With the end of another excessive meal, we retired to the hotel’s quiet lobby bar to relax with a nightcap before ending the day. This having been our evening ritual for the several evenings of our visit, the amiable server knew well our preferred libation and even our names. But on this, our last night in town, we asked the young man to tell us a bit about himself. Surprised by our genuine interest, he responded in earnest, “I miss my family.” It seems that this kid was reared in the northern-most part of India while his interest in finding decent work brought him here, to the tip of the subcontinent.
He wasn’t complaining, really. He worked long hours, but the job was pleasant enough and the firm, an international hospitality group, compensated him far above the local level for his academic achievement. As the more cheerful countenance we’d come to know returned to his face, he shared that his employer is still hoping to expand in a way that would take him back north. While they’d been discussing it since his start more than five years earlier, he believed that this would be the year. Home was five hours by airplane, but such transport is financially out-of-reach. A train, in coach, is 40 hours and affordable – if all goes well – but he hasn’t been able to get the time from work to make the roundtrip.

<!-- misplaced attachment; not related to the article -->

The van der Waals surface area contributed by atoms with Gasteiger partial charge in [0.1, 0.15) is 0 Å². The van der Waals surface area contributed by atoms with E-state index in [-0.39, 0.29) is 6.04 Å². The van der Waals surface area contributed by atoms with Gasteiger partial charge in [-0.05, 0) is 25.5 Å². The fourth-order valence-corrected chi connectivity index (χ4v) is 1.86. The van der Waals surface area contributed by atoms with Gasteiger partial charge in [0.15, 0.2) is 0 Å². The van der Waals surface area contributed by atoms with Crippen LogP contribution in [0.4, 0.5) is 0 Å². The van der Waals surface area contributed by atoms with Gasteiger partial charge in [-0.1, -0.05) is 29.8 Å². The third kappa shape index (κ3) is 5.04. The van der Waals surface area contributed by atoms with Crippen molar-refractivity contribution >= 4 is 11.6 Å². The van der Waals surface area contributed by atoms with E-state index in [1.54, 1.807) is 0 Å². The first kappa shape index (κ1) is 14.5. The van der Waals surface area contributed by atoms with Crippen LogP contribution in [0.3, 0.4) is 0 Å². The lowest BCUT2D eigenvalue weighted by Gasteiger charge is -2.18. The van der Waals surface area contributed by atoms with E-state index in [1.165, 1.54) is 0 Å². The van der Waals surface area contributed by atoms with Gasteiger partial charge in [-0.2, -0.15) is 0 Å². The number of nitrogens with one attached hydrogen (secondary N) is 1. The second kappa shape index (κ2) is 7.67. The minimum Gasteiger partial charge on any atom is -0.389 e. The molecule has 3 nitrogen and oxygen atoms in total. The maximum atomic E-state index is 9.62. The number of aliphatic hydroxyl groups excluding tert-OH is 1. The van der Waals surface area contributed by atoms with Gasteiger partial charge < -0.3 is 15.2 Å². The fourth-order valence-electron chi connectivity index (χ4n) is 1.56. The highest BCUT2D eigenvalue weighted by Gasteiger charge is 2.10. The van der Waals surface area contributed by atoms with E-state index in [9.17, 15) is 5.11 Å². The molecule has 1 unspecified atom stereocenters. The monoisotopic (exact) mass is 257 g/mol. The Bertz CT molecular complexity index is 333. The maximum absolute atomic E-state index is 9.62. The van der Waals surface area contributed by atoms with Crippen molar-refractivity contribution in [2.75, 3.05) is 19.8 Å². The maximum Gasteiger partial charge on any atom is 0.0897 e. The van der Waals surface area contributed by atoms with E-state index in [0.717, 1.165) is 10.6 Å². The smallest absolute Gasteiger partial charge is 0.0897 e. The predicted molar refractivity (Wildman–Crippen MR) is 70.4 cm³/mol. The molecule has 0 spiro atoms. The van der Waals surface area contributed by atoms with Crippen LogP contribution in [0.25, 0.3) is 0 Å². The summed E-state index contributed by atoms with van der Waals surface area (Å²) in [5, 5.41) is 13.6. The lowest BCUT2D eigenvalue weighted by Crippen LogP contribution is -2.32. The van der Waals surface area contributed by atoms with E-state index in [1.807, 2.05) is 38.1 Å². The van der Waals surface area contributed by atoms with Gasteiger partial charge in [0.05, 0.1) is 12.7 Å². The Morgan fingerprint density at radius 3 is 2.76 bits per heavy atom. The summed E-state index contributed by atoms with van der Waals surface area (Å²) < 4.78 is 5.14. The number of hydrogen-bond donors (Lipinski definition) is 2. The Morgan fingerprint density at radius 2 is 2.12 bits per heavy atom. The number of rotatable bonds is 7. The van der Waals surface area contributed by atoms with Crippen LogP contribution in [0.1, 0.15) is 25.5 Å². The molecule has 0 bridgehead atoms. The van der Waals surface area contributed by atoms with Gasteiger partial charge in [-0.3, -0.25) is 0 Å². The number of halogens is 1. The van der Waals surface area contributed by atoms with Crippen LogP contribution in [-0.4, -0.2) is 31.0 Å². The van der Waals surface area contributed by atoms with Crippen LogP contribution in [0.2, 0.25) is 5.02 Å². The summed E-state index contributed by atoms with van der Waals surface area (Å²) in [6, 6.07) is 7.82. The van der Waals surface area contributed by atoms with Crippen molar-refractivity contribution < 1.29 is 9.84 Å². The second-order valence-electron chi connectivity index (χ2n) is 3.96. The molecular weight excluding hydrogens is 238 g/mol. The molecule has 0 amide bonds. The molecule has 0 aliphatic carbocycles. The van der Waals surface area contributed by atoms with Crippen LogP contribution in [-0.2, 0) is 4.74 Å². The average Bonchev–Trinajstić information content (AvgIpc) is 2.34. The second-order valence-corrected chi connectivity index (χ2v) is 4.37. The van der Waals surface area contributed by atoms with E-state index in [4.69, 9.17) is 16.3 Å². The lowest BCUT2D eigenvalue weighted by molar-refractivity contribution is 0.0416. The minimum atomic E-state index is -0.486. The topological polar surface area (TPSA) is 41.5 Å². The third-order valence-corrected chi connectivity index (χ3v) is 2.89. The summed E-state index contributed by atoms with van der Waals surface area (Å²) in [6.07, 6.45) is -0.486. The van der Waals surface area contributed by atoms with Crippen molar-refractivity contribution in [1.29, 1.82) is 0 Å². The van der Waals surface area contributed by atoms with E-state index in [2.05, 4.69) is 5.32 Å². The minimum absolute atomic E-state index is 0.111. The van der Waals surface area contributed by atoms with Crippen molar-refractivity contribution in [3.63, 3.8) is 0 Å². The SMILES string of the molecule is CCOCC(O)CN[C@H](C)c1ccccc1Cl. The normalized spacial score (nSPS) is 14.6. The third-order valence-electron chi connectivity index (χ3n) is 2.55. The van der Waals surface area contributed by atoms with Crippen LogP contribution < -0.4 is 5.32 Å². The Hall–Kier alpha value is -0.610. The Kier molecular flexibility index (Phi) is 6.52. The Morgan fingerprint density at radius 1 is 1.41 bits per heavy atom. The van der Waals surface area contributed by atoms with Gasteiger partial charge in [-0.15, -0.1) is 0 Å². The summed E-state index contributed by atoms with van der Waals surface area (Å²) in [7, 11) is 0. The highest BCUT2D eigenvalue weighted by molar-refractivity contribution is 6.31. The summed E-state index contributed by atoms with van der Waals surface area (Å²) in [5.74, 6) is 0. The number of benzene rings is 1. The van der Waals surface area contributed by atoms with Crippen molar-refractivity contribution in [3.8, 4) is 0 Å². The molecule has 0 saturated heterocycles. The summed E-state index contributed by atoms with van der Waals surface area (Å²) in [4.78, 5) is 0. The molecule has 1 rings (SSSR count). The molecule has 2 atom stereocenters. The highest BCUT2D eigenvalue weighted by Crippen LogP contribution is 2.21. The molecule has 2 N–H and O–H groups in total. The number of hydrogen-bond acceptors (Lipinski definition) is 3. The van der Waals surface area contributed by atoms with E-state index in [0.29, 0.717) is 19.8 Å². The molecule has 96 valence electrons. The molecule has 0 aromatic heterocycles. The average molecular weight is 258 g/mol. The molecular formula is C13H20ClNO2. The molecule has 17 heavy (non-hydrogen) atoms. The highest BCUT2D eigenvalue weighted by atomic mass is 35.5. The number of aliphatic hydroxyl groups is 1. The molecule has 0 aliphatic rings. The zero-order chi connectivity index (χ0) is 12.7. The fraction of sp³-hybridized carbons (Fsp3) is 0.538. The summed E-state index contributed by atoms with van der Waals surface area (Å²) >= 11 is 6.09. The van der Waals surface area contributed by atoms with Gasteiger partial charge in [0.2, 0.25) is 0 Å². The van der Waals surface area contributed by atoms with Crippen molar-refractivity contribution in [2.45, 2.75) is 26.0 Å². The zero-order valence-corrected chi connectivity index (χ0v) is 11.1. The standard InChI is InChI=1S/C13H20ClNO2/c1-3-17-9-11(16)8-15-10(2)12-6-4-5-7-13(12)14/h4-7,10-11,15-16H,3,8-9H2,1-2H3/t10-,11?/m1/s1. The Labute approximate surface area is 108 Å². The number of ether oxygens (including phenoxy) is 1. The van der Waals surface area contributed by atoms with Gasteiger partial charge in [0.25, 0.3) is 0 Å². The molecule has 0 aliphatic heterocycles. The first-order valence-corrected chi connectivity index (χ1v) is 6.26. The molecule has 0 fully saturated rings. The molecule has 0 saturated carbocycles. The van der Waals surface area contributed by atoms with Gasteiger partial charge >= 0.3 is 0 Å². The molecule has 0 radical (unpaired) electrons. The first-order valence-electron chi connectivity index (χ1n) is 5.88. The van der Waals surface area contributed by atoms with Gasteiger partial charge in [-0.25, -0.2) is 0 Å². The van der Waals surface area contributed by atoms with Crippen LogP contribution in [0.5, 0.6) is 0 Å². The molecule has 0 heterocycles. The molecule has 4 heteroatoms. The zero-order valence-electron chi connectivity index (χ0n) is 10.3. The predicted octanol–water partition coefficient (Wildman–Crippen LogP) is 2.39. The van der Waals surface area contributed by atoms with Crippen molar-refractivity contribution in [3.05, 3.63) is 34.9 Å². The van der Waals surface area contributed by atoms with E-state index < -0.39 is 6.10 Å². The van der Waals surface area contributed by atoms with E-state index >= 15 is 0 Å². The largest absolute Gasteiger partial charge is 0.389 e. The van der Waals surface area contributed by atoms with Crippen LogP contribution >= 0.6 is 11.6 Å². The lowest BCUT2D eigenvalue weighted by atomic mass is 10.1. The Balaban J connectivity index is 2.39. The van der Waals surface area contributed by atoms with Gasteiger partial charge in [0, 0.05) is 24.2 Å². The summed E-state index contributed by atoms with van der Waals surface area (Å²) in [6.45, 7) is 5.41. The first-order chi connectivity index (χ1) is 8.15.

A few days later, while sitting in an airport lounge awaiting our own connection home, we lamented the inconvenience of it all. Why couldn’t we get a direct flight? Why is airplane food so terrible? Why couldn’t we just be home already? With wealth (and power), we come to believe that the world should treat us differently. Don’t we forget too quickly that it already does?